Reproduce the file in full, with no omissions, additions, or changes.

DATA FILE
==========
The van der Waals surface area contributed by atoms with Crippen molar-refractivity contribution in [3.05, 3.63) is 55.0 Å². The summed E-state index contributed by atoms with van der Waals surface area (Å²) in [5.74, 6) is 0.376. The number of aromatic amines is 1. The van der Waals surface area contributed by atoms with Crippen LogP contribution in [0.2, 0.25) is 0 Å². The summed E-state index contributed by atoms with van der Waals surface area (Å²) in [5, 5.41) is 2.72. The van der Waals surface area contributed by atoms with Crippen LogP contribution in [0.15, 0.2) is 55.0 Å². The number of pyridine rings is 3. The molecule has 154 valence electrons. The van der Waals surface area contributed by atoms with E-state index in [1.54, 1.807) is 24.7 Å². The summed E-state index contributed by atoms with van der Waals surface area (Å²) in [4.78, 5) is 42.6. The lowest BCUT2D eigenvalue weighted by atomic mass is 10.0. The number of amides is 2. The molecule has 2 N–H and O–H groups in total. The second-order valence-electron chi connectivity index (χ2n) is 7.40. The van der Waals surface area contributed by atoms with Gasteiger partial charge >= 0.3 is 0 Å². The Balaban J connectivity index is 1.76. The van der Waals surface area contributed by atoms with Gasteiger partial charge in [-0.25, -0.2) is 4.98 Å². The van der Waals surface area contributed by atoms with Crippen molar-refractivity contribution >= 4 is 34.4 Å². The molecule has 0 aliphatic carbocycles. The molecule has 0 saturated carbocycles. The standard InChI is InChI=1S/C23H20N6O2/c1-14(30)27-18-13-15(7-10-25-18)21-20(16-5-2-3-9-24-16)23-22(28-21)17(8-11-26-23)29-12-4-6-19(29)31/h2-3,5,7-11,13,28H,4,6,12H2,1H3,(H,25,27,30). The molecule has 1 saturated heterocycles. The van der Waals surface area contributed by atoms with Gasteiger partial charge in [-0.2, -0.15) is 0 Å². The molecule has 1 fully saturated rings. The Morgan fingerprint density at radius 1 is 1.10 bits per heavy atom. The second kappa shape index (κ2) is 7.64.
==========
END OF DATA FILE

The van der Waals surface area contributed by atoms with Crippen molar-refractivity contribution in [3.05, 3.63) is 55.0 Å². The summed E-state index contributed by atoms with van der Waals surface area (Å²) in [5.74, 6) is 0.376. The number of aromatic amines is 1. The van der Waals surface area contributed by atoms with Crippen LogP contribution in [0.2, 0.25) is 0 Å². The summed E-state index contributed by atoms with van der Waals surface area (Å²) in [5, 5.41) is 2.72. The van der Waals surface area contributed by atoms with Crippen LogP contribution in [0.15, 0.2) is 55.0 Å². The number of pyridine rings is 3. The molecule has 154 valence electrons. The van der Waals surface area contributed by atoms with E-state index in [1.54, 1.807) is 24.7 Å². The summed E-state index contributed by atoms with van der Waals surface area (Å²) in [4.78, 5) is 42.6. The lowest BCUT2D eigenvalue weighted by atomic mass is 10.0. The number of amides is 2. The molecule has 2 N–H and O–H groups in total. The second-order valence-electron chi connectivity index (χ2n) is 7.40. The van der Waals surface area contributed by atoms with Gasteiger partial charge >= 0.3 is 0 Å². The Balaban J connectivity index is 1.76. The van der Waals surface area contributed by atoms with Gasteiger partial charge in [-0.25, -0.2) is 4.98 Å². The van der Waals surface area contributed by atoms with Crippen molar-refractivity contribution >= 4 is 34.4 Å². The molecule has 0 aliphatic carbocycles. The molecule has 0 saturated carbocycles. The standard InChI is InChI=1S/C23H20N6O2/c1-14(30)27-18-13-15(7-10-25-18)21-20(16-5-2-3-9-24-16)23-22(28-21)17(8-11-26-23)29-12-4-6-19(29)31/h2-3,5,7-11,13,28H,4,6,12H2,1H3,(H,25,27,30). The molecule has 1 saturated heterocycles. The van der Waals surface area contributed by atoms with Gasteiger partial charge in [-0.2, -0.15) is 0 Å². The molecule has 1 fully saturated rings. The Morgan fingerprint density at radius 1 is 1.10 bits per heavy atom. The second kappa shape index (κ2) is 7.64.